Shaping Young Minds: How We Share History

Throughout our time in Bayeux, I often noticed the way that the French memory of the war is presented to the people there. The first place where this was evident was in the museum in Caen. There was little to no ownership taken for any of the atrocities committed during the war. In their exhibit about the Holocaust, most of the examples of deportations given were from the Ukraine. As we had learned in this past Spring, France was often complicit in the deportation of Jews from their country, and yet this was never mentioned. There was also no mention of the collaboration of Vichy France with the Nazis. Besides a small exhibit about Petain, the leader of Vichy France, Vichy was only mentioned one or two times throughout the museum.

There was also a high level of dedication to the memory of the Resistance. While the Resistance was valuable in some ways, the museums made it seem like every person in France was actively resisting the Nazi occupation, which was not the case. This myth is played up to the point where one of the signs explaining the liberation of France stated that liberation would have been achieved “with or without the help of the Allies.”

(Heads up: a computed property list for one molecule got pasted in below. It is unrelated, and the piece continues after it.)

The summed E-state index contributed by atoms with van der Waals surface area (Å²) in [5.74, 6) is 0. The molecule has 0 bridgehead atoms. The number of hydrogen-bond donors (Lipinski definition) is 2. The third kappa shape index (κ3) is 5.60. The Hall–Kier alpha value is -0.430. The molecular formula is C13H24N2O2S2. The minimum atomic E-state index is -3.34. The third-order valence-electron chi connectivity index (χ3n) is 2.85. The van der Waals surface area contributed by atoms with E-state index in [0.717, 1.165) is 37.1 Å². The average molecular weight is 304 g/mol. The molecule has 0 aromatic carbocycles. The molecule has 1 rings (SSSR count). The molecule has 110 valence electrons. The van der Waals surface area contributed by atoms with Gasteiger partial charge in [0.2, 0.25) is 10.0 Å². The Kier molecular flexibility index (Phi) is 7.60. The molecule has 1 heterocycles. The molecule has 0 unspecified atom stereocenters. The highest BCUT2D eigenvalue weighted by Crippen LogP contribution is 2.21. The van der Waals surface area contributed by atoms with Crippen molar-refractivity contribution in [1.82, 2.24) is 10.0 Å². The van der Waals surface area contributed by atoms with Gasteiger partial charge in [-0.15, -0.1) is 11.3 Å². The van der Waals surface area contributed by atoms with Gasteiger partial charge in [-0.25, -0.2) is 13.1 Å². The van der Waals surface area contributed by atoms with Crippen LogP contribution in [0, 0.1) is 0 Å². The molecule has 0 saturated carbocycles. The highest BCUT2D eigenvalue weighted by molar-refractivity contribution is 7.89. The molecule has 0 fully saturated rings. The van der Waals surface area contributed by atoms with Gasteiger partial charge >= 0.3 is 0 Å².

While these sources of information are concerning to me as a historian, they are even more concerning to me as a future educator. There were many French school children at these museums. This is the information that they are receiving as the complete truth, which could be problematic as they continue their education. In each museum I grappled with not only how the information was presented to those children, but how information about war and history is conveyed to American students at our own historical sites. It is easy to look at museums in another country and pick them apart, but it is just as important to do this back in the US. It is important to me that my students are able to understand history in a holistic way, and thinking critical about the information we were presented with in Bayeux solidified this as a necessity in my classroom.

One of the panels explaining the role of the Resistance at the Museum in Caen.

One of the only pieces of propaganda which discussed the situation in France…

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